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AGREEMENTS WITH FRIENDS AND FAMILY

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From November 2010, Sophisticated Woman Magazine - As Fall descends upon us, I find myself thinking about perils I have unfortunately encountered and those I hope to avoid. One common pitfall is entering into verbal agreements with friends and family.

When we were kids we made agreements with friends and family with few consequences. One fall I agreed to trade my Shetland pony in exchange for my sister's collection of miniature, ceramic Breyer horses. She started riding the pony, but I never received the Breyer horses. Although my heart was broken, there were no legal ramifications.

At some point in our lives most of us agree to help our family and friends. Examples of these agreements are parents guaranteeing their college-aged children's student loans, an aunt co-signing for a first vehicle, friends entering into a partnership, a brother borrowing money from his sister for a down payment on a house, or neighbors swapping power tools. As adults, these agreements have legal consequences.

Agreements with family and friends usually appear to be no-lose situations and we rarely reduce them into writing. We trust the people we lend a hand to and those from whom we accept assistance. Despite that, the possibility exists that the business venture will not go as planned or bad blood will develop between siblings. The result of this is usually one party not honoring their portion of the agreement.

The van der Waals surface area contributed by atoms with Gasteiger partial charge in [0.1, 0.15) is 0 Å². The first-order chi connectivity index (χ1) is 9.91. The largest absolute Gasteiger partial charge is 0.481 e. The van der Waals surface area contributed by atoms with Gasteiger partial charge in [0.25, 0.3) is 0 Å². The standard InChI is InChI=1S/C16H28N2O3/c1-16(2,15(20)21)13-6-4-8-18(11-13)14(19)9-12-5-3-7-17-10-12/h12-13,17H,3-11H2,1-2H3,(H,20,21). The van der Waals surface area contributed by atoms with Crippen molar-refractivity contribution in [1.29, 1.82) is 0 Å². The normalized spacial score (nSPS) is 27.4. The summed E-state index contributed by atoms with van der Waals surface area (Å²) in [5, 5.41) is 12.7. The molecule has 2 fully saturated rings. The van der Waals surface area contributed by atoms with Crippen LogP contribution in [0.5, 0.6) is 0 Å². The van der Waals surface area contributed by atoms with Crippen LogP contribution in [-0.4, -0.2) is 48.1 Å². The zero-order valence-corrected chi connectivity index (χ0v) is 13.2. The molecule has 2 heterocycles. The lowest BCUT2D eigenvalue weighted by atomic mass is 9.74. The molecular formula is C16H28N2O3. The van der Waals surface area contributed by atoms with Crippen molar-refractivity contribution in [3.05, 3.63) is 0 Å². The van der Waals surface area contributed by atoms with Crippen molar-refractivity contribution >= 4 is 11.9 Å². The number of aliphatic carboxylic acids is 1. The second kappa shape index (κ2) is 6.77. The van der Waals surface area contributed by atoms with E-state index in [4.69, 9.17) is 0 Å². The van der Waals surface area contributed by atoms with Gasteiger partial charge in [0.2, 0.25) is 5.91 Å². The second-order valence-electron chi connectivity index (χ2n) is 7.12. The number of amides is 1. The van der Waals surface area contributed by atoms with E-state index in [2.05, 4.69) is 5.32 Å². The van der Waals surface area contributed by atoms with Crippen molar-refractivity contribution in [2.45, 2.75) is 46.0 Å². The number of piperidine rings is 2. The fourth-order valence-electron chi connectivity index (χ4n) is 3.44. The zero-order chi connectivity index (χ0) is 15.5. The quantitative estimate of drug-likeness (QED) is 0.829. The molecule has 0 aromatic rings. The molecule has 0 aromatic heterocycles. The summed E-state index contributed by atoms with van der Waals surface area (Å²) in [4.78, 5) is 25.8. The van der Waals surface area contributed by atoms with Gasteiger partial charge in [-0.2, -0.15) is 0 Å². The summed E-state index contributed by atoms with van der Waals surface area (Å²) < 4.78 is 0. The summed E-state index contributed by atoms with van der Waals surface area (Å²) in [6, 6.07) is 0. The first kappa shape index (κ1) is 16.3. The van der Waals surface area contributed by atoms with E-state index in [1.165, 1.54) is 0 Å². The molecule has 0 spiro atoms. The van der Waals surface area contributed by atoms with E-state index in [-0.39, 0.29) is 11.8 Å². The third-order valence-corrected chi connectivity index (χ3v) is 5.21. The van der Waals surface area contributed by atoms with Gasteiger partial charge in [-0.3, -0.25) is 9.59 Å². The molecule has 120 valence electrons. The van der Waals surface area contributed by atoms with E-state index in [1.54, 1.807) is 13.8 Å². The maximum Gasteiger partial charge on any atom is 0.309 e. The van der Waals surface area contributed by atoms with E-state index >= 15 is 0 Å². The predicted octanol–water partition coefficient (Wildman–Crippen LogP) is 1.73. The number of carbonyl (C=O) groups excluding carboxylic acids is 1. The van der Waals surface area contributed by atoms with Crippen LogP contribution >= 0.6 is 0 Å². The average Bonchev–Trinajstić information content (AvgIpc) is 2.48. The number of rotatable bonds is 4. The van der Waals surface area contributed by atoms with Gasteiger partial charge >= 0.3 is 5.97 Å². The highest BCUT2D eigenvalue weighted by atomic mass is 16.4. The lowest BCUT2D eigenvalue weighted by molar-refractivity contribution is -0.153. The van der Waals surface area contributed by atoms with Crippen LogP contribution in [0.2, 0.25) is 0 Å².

As an attorney, I have encountered parties who have entered into verbal agreements that did not go as planned. The individuals find themselves seeking legal advice as the last option to compel the friend or family member to honor the agreement. Although Louisiana law generally recognizes verbal agreements, they are difficult to substantiate in a court of law.

There are numerous reasons to memorialize an agreement in writing. First, by getting all parties to sign it, everyone can review the terms they are agreeing to. Secondly, by requiring a signature, both parties tend to take the agreement more seriously and honor it. Third by ensuring the agreement is in writing, there is less likelihood that one party will deny its existence. Lastly, having a written contract decreases the chances of a "he said she said" battle in court, potentially turning on the believability of the individuals testifying.

Taking the time to memorialize agreements with family members and friends will not only protect financial interests in the future, but also relationships with the people involved.

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